Listening to Chef Michael Mastrianni, you'd come to two conclusions very quickly: he doesn't like to sit still and he is not one with whom to be trifled.
Mastrianni isn't what you would call culinary haute couture. Think more Hell's Kitchen sans the accent. Mastrianni is a self-described monk in his art. A monk who swears and makes one hell of a plantain-encrusted crab cake. His attitude waxes the confidence of an individual who is fully aware of just how talented he has trained himself to be.
He started out like all the rest, scraping food from dishes and squeezing soapy sponges in a restaurant kitchen at 15 years of age. He graduated from West Haven High is 1986 and moved on to schools in Boston and Tampa.
"I was always pretty good at it," a matter-of-fact statement Mastrianni recalls. It was biology and chemistry that interested him in school, not culinary pursuits. "But that's pretty much my job. Mixing sweets...chemicals."
Mastrianni cooked at Paul Newman's Playhouse, in Westport, Greenwich and New Haven. An ad in the New York Times led him all the way to a position in San Juan where he developed his Asian-Caribbean fusion style of cooking. Serving the Clinton's, the Kennedy's, Harrison Ford and Arthur Miller are also among the notable mentions on Mastrianni's list.
Mastrianni says his experience in San Juan wasn't just a job. "You have to immerse yourself in their culture, learn about their food, learn about their culture."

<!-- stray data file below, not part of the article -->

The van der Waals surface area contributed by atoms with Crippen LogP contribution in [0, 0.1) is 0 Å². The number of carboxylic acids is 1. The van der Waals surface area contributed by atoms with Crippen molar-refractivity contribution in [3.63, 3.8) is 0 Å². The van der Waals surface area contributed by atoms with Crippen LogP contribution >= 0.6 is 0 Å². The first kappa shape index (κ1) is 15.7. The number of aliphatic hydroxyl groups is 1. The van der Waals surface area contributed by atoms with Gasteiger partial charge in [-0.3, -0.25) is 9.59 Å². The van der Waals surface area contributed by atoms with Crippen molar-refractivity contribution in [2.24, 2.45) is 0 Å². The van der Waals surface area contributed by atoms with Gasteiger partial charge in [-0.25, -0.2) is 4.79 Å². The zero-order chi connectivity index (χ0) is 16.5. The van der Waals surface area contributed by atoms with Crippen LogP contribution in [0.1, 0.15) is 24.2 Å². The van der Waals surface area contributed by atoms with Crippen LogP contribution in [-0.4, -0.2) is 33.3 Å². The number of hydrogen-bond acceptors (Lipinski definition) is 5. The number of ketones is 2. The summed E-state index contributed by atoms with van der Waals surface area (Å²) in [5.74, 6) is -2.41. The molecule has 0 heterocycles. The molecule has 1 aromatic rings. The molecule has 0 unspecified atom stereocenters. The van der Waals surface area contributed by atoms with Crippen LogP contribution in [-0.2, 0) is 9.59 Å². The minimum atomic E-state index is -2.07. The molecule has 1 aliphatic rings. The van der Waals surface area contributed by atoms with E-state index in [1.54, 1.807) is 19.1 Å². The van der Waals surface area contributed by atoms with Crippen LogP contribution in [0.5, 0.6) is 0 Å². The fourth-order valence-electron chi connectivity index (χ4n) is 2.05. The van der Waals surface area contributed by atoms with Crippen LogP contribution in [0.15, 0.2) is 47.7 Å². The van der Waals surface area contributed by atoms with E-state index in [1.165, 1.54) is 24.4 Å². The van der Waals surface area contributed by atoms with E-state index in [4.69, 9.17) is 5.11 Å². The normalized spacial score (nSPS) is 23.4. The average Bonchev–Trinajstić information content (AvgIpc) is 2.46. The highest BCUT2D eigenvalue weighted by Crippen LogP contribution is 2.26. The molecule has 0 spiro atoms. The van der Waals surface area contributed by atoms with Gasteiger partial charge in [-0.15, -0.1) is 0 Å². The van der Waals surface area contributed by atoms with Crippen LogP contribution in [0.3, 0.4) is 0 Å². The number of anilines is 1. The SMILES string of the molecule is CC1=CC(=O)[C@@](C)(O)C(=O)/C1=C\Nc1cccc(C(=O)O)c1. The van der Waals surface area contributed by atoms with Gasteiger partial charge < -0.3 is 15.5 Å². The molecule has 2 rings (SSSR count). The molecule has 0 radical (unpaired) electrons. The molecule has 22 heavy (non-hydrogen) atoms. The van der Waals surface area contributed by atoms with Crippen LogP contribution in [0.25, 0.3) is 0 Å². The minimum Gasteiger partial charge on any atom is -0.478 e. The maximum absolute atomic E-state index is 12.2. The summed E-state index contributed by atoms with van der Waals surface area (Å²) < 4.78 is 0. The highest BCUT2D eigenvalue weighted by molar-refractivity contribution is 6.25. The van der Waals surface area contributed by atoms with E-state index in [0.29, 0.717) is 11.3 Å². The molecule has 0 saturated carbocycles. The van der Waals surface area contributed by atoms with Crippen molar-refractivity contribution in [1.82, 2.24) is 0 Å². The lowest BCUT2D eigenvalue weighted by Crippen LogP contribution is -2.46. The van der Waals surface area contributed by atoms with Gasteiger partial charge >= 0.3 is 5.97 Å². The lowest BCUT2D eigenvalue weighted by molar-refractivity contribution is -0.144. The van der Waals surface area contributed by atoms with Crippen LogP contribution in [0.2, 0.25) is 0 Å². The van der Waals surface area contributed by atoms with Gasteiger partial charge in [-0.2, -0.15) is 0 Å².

After two years, Mastrianni bid farewell to Puerto Rico and found himself back home in Connecticut. He is now in his third season at .
Mastrianni's philosophy is that life is ever-changing and his only plan is to live and be happy. He moves, he cooks, he teaches, he moves, the cycles starts again. He teaches, but only to those who are willing to truly learn.
"If the person is receptive and respectful...if not, they won't evolve or learn anything from me on purpose."
Rocky's, which encompasses up to 70 hours of his life in a five-day week, is staffed primarily by women.
"My staff is very good, we all work together," says Mastrianni, "but it's not a democracy in the kitchen," he laughs.
Mastrianni is on the line cooking with everyone else and no dish reaches a customer without his approval. With the quality bar being sky high, Mastrianni is adamant about establishing a standard practice in his kitchen. For instance, he stresses that adding flour and gluten in lieu of 'reducing' is not allowed; anything out of a can - out of the question.
If you find yourself in Rocky's, Mastrianni suggests requesting the fourteen spice salmon with tropical fruit and a soy lime glaze. Hungry yet? You could also go for the lobster bisque with nearly three days worth of work going into its preparation.
Among his many talents, Mastrianni is also Dad to two daughters, ages 22 and 12, and a grandson. He met his wife of thirteen years at Jeffrey's Restaurant in Milford where he cooked and she worked as a bartender.